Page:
Clash of the Apps

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One of the biggest issues I tend to see these days when dealing with incident response cases for clients isn’t so much the breach itself, but the deployment of incident response tools to aid an investigation. Not necessarily the deployment itself, but agents deployed to a host clashing with other tools/agents.

We tend to utilize one cloud IR toolkit for the most part but have had the same issues with multiple different toolsets historically.

There is only one thing which will make a client more upset during an IR investigation than the breach itself, and that is to have critical assets spin up to 100% utilization and as a result grind to a halt! This is still a rare occurrence (but it does happen) as any deployment involves a set of test devices/systems to ensure that there won’t be an impact.

In the past the sole agent that could be found on most assets would be the anti-virus, but these days there are multiple agents running on any organization’s production system (AV, EDR, encryption, vulnerability scanners, etc.). Unfortunately, the more components we add into a system, the more likely it is that the system will fail – not intentionally, but because there are so many ways for these systems to fail than of working together in an orderly fashion.

Just in the last week our team saw a rare condition identified due to two tools having a known issue (which had not as yet been resolved). Another cause of issues is our requirement for these tools to operate at the kernel level (thus thwarting the attackers from doing code injection etc. to bypass the tools). The last time I checked the kernel is a pretty important part of a system! Should there be an issue with the agent there is much more chance of a fatal error on the system.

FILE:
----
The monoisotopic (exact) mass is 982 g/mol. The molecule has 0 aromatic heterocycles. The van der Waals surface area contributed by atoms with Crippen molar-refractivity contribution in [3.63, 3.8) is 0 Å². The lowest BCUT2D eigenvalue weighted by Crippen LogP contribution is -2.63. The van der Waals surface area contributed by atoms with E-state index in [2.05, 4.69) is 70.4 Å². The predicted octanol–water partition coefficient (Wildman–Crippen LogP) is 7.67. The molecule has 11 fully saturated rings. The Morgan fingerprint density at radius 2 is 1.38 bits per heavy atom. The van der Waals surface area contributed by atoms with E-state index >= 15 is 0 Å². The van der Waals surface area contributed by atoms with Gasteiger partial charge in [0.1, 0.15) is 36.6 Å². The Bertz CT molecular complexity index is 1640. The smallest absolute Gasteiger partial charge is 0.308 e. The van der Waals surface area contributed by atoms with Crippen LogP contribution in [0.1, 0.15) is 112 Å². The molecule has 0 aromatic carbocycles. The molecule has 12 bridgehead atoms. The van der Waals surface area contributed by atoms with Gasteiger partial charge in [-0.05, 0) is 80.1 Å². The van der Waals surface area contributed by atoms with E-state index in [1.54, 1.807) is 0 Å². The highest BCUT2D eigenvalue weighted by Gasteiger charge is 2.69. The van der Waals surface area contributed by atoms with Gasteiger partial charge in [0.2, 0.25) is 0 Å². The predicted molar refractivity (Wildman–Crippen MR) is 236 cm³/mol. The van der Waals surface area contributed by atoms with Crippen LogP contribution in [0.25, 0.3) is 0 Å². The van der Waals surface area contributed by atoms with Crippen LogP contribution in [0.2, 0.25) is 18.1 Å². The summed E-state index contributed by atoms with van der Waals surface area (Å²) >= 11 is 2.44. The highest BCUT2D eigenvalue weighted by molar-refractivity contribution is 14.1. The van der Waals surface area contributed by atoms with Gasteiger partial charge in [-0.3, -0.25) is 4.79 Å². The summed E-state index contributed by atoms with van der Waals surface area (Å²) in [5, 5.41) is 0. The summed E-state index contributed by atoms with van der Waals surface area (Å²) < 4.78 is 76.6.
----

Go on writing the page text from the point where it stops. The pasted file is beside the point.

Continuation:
It is pretty obvious that the more technology we add to an endpoint, the more complex the machine becomes. The more complex the machine becomes, the greater the likelihood of failure and to an increase in the vulnerabilities created on a system. 

These applications and agents ALL utilize system processing power (no matter how frugal they are) and when an IR investigation is ongoing there is a requirement to search for IOC’s and other indicators/tools/malware.

Conducting these searches in a cautious manner is essential. A “Hail Mary” approach of launching a scan/sweep across EVERY system in an organization is going to hurt.

Recently my team started an investigation to find that the client had gone with the Hail Mary approach to search for a specific ‘Hash Value’ the day before we started. Every single one of their production VM Servers spun up to 100% for over a day whilst the scan was in progress and as a result, was unusable to the organization (without rebooting all of the production servers!).

I believe there is a shift in the marketplace taking place at the moment as more and more larger venders acquire start-ups (over 1,500 vendors were seen at the 2019 RSA Conference) and consolidating into a suite of tools thus providing a harmonious technical environment which has been tested.

The other option is to enable API integration so that these tools can talk together and provide more effective as a whole than as a sum of their parts. This is a particular model which is growing in popularity amongst the EDR tool vendors; open “marketplaces” allow more functionality with less risk to organization.

As security teams and managers it is our job not only to ensure the security of organizations but to ensure that we conduct due diligence when looking to implement new technologies into our production networks.

Therefore, a phased approach with vendor proof of concepts in a development lab with all of your other security tools/agents is definitely the right approach to reduce the risk to our production networks.

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